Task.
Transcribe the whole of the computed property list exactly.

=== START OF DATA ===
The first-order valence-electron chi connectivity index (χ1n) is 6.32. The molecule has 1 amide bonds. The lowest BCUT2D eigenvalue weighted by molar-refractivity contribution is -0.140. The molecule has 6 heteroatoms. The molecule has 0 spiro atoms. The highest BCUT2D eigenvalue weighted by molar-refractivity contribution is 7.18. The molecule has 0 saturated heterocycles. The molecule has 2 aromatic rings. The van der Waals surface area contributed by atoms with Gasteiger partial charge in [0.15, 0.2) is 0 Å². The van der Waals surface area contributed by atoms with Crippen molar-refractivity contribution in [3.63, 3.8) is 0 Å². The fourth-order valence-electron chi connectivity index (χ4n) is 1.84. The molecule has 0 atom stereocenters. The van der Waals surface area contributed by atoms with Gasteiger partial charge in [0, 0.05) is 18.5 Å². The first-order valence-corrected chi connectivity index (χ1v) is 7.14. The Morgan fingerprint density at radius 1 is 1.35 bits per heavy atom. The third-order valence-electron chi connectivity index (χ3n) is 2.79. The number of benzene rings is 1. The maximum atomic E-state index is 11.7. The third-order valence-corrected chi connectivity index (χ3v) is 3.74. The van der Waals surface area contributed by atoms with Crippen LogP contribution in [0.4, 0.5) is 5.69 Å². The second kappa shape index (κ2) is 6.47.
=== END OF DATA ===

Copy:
The first-order valence-electron chi connectivity index (χ1n) is 6.32. The molecule has 1 amide bonds. The lowest BCUT2D eigenvalue weighted by molar-refractivity contribution is -0.140. The molecule has 6 heteroatoms. The molecule has 0 spiro atoms. The highest BCUT2D eigenvalue weighted by molar-refractivity contribution is 7.18. The molecule has 0 saturated heterocycles. The molecule has 2 aromatic rings. The van der Waals surface area contributed by atoms with Gasteiger partial charge in [0.15, 0.2) is 0 Å². The van der Waals surface area contributed by atoms with Crippen molar-refractivity contribution in [3.63, 3.8) is 0 Å². The fourth-order valence-electron chi connectivity index (χ4n) is 1.84. The molecule has 0 atom stereocenters. The van der Waals surface area contributed by atoms with Gasteiger partial charge in [0, 0.05) is 18.5 Å². The first-order valence-corrected chi connectivity index (χ1v) is 7.14. The Morgan fingerprint density at radius 1 is 1.35 bits per heavy atom. The third-order valence-electron chi connectivity index (χ3n) is 2.79. The number of benzene rings is 1. The maximum atomic E-state index is 11.7. The third-order valence-corrected chi connectivity index (χ3v) is 3.74. The van der Waals surface area contributed by atoms with Crippen LogP contribution in [0.4, 0.5) is 5.69 Å². The second kappa shape index (κ2) is 6.47.